Charleston NAACP president Dot Scott to testify in Washington on racial profiling
When a 911 caller reported gunfire in the Ferndale community last month, he didn’t imagine that his description of the shooter would renew claims of racial profiling against the North Charleston Police Department.
The resident, who is black, told a dispatcher that the gunman had dreadlocks in his hair, but in an interview Wednesday with The Post and Courier, he said it could have been “twists, braids or dreads.”
A police officer was acting on that sole description when he decided to stop 17-year-old Carlton Pringle, who has braids, as he walked near the scene.
It is one of the issues that Dot Scott, president of the Charleston chapter of the National Association for the Advancement of Colored People, plans to present to U.S. senators Tuesday when she testifies and lobbies for a bill that would specifically prohibit racial profiling by law enforcement agencies nationwide.
The End Racial Profiling Act would bar “such targeting based on race or ethnic identity,” its sponsor, Sen. Ben Cardin, has said.
Police transmissions, acquired Wednesday through an S.C. Freedom of Information Act request, revealed Pfc. Anthony Dipaolo’s thinking when he spotted Pringle.
“There’s a black male with a white T-shirt and dreadlocks,” Dipaolo said into his radio. “He just turned around and started walking in the other direction.”
The officer gave no indication that he had seen a gun when he started chasing Pringle, but about 10 seconds later Dipaolo opened fire when he said Pringle turned and pointed a handgun.
Pringle received several gunshot wounds and remains hospitalized.
Scott, who has led the Charleston NAACP branch for 12 years, said she was chosen to speak because of her past work on immigration reform. Scott hasn’t decided whether to specifically address Pringle’s case in her testimony to the Senate Judiciary Committee.
“Whether it’s a hoodie or dreads, those things are perceived to identify African-American males,” Scott said. “Whether those people are doing anything illegal or not, officers are stopping them, and that level of profiling can end up being deadly.”
Cardin, D-Md., introduced the End Racial Profiling Act last year, but he said the case of Trayvon Martin in Florida pushed his cause into the national spotlight.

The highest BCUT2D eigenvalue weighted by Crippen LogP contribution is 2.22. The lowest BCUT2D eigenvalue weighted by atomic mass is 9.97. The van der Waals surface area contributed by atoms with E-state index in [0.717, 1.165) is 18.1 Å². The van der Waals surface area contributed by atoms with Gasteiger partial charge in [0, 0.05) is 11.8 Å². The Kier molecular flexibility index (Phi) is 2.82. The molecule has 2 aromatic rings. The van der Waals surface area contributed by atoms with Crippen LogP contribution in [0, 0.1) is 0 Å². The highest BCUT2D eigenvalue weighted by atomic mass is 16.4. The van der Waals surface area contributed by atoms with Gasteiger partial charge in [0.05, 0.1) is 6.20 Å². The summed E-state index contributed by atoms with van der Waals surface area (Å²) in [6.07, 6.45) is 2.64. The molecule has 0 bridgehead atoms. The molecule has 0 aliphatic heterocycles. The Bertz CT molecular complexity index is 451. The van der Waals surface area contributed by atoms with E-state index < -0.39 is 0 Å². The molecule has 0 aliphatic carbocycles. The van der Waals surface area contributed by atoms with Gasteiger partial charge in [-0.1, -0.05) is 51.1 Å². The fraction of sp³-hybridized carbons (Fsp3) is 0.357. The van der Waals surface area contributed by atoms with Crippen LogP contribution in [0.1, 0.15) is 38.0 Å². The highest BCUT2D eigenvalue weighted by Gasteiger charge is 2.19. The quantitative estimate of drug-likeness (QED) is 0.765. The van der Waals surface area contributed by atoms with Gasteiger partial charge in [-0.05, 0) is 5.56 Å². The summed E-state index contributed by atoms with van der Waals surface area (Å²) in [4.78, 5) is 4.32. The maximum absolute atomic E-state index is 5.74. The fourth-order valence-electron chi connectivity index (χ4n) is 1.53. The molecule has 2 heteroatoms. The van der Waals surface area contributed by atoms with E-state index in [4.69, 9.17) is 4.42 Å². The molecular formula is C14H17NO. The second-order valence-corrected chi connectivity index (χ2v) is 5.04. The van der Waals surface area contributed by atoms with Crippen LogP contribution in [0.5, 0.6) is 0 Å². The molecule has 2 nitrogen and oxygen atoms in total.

The legislation, Senate Bill 1670, defines racial profiling as law enforcement agents “relying, to any degree, on race ... in selecting which individual to subject to routine or spontaneous investigatory activities,” such as traffic stops or interviews.
The bill states that such a law would open police agencies, officers and their supervisors to lawsuits from victims of profiling. Scott hopes that the fully developed law will have more teeth in allowing victims to seek justice.
“There are a lot of laws that protect the rights of minorities, but they’re not enforced,” Scott said. “They can’t be ignored.”
Sen. Lindsey Graham, the ranking member of the subcommittee that Scott will face, could not be reached for comment Wednesday.
The law would urge police departments at all levels to develop anti-discrimination policies and would require agencies to have such a policy in order to qualify for federal grants.
The North Charleston Police Department, of which Scott has been a longtime critic, developed its policy in 2005 to forbid “police contact based solely on a common trait of a group.” But the document leaves it up to officers to determine whether there is reason to believe a person is connected with a crime.
“I hold the department accountable to follow our” policy, Chief Jon Zumalt said in a statement Wednesday, declining to answer further questions.
As for the 911 caller, he insisted that Pringle fit the description of the shooter. The caller, who asked not to be identified because he feared retribution, applauded the police department’s tactics in fighting crime.
“If you’ve run into the police before, they’re going to remember your face. They’re going to know you’re dressed in a certain way or have your hair a certain way,” he said. “There’s no racial profiling. They’re not harassing anyone.”
The bullets started flying, he said, as a result of an altercation over cigarettes among more than a half-dozen black teenagers.
When the shooting subsided, the group split and went separate ways. An officer stopped and started speaking with “maybe nine” of them north of the scene when Dipaolo encountered two, including Pringle, to the south, according to their radio communications.
Since the shooting, the caller said he won’t venture onto the streets at night. He’s more fearful now than ever, he said.
“There’s too much crime,” he said. “Little kids are standing at the corner store selling drugs. You’d be surprised how many of those little kids walk around with guns.”
Reach Andrew Knapp at 937-5414 or twitter.com/offlede.